Day two dawned and we decided to head out of Bophut, where our hostel was, into Chaweng Beach, to see what all the fuss was about, having read it was full of beach bars and lively pool clubs. Having walked to the main road from the hostel, we managed to hail a ‘taxi-bus’ – literally a pick up truck whose back has been altered into a rickety, open-sided people transporter (of sorts!). I enjoyed having a good haggle with the driver and managed to persuade him to take us for 80 Baht each, rather than the 200 he had suggested. Feeling smug, we enjoyed the bumpy ride and soon found ourselves on a beautiful, long, wide beach. We wandered around for a bit before making a VERY bad lunch choice – Ark Bar – one of the few places that had a pool that was open to the public (for a fee, of course) and turned into a club later in the day. Our lunch was expensive and at best mediocre, and we were surrounded by young, super skinny, tanned 18-21 year olds who were possibly auditioning for ‘Sun, Sex and Suspicious Parents’. Not for us. Instead we managed to find Mini Bar – a tiny, cute little beach front place with a good value Happy Hour, and we enjoyed watching the world go by for a while with our mango daiquiris and mai tais.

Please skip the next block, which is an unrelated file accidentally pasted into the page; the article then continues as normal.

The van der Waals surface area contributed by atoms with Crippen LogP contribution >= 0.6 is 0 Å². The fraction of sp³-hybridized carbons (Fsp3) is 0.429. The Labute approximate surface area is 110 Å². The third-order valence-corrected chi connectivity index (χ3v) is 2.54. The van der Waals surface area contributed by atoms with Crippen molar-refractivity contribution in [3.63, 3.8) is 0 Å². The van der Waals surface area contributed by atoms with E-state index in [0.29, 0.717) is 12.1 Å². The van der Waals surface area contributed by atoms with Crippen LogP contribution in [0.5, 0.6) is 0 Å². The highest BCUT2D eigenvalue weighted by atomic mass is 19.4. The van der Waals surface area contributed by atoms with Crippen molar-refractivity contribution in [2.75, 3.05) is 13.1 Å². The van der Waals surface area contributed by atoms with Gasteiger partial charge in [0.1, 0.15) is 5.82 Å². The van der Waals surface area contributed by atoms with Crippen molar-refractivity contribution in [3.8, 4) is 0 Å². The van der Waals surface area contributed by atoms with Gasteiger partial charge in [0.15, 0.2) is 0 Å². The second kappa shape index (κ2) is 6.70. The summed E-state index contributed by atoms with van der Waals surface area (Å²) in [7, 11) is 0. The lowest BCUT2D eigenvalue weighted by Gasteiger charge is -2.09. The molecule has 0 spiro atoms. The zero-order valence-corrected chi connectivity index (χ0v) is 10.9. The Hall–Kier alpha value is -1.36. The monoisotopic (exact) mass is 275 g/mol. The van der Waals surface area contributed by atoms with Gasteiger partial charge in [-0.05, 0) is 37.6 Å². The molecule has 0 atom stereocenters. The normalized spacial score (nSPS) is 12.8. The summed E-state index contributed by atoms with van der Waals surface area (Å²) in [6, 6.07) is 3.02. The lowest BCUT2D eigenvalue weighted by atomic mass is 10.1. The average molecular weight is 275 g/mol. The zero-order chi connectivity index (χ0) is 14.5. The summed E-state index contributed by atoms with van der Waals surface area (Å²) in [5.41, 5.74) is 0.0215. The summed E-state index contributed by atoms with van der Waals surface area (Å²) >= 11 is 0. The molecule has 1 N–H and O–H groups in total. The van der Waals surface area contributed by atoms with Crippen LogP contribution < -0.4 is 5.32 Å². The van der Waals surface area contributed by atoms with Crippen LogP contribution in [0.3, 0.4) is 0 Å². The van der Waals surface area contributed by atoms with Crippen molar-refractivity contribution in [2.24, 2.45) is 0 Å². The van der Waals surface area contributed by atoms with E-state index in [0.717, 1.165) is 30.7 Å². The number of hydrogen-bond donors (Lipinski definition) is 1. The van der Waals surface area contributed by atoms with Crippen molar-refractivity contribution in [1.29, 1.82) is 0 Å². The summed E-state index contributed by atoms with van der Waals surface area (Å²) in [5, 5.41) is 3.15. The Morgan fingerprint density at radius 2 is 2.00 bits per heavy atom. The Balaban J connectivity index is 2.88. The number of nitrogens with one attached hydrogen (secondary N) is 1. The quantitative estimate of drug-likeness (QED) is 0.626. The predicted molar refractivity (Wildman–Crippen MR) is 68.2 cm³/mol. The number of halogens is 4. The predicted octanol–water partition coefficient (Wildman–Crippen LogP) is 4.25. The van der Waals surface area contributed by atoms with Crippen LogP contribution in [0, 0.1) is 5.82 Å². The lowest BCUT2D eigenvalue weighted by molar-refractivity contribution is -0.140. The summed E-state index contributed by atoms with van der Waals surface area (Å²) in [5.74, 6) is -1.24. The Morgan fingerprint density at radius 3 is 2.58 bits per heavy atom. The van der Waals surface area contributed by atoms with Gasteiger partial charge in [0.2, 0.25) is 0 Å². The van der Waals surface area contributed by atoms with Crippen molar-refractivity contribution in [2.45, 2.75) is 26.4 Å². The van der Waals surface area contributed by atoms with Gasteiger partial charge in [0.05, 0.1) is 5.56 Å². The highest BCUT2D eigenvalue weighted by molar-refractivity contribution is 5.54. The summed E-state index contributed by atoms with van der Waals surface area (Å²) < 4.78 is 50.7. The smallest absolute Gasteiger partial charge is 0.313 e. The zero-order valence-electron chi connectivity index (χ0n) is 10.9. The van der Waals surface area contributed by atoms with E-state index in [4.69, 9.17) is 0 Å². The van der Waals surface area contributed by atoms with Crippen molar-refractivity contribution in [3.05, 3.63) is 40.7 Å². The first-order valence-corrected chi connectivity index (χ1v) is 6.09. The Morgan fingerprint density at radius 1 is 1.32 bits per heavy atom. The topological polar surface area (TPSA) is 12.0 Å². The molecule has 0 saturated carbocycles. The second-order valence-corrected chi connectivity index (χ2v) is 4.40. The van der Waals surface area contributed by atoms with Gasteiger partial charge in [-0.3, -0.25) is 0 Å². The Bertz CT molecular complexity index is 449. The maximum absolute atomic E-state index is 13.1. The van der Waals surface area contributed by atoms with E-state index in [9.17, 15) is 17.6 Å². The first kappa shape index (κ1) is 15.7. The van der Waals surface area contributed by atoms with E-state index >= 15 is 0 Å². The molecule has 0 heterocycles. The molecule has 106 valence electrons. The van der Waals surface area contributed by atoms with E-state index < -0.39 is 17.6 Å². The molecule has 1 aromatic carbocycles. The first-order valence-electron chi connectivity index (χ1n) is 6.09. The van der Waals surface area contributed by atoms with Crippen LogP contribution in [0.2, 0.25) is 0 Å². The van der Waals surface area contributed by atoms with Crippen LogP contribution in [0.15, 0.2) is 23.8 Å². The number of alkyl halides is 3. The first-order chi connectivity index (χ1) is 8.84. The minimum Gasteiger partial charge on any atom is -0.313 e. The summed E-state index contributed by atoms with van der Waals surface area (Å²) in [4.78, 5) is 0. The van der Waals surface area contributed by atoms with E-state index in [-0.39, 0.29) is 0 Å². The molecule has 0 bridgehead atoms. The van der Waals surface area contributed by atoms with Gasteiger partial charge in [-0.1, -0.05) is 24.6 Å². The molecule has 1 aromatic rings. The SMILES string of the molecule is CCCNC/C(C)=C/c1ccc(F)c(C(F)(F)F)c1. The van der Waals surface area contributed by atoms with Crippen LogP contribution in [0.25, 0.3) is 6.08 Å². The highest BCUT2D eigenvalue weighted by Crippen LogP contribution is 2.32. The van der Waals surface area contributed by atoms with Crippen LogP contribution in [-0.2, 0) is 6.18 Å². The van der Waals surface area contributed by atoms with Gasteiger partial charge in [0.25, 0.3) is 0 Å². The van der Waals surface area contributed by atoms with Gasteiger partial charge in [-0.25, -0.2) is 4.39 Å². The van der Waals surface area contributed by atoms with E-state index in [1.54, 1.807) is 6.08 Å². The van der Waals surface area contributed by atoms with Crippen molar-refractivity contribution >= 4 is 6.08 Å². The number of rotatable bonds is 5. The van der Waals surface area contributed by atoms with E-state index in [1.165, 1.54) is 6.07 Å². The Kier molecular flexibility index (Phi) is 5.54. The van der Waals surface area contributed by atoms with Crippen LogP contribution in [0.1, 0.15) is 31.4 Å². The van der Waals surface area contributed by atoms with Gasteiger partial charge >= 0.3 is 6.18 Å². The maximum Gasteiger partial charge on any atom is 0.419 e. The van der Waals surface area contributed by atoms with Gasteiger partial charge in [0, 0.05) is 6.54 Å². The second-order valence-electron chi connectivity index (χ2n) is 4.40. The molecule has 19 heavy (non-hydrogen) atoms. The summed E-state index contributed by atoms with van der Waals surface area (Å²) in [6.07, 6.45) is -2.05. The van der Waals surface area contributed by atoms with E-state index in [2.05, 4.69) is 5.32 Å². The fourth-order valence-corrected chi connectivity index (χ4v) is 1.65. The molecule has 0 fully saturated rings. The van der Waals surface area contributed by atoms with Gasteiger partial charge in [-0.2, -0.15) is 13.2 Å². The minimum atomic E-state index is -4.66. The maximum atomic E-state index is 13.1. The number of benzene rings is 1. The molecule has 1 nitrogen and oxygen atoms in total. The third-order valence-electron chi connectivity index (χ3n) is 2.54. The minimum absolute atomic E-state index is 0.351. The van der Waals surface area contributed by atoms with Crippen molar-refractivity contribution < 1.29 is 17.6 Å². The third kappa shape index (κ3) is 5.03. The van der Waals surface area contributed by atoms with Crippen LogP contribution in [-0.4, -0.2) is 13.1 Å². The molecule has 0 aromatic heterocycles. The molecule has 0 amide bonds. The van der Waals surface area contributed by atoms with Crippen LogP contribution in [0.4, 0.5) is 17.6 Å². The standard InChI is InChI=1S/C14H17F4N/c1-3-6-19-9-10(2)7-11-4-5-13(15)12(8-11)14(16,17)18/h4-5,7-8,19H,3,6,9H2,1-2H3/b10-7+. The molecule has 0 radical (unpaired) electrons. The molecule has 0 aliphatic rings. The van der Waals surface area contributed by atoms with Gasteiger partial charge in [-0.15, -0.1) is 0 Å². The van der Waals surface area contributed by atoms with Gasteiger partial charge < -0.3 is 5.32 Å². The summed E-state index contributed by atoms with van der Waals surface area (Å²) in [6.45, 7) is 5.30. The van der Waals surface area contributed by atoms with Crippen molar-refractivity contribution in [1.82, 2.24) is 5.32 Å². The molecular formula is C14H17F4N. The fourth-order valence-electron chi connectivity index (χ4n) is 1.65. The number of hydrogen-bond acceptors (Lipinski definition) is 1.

Braving the taxi-bus again, we ended our day back in Fisherman’s Village with a beautiful sunset and our zen was restored with another fantastic foot massage from Cyan Spa. We found a small local restaurant for dinner and ate watching the waves, all for less than £10 between us.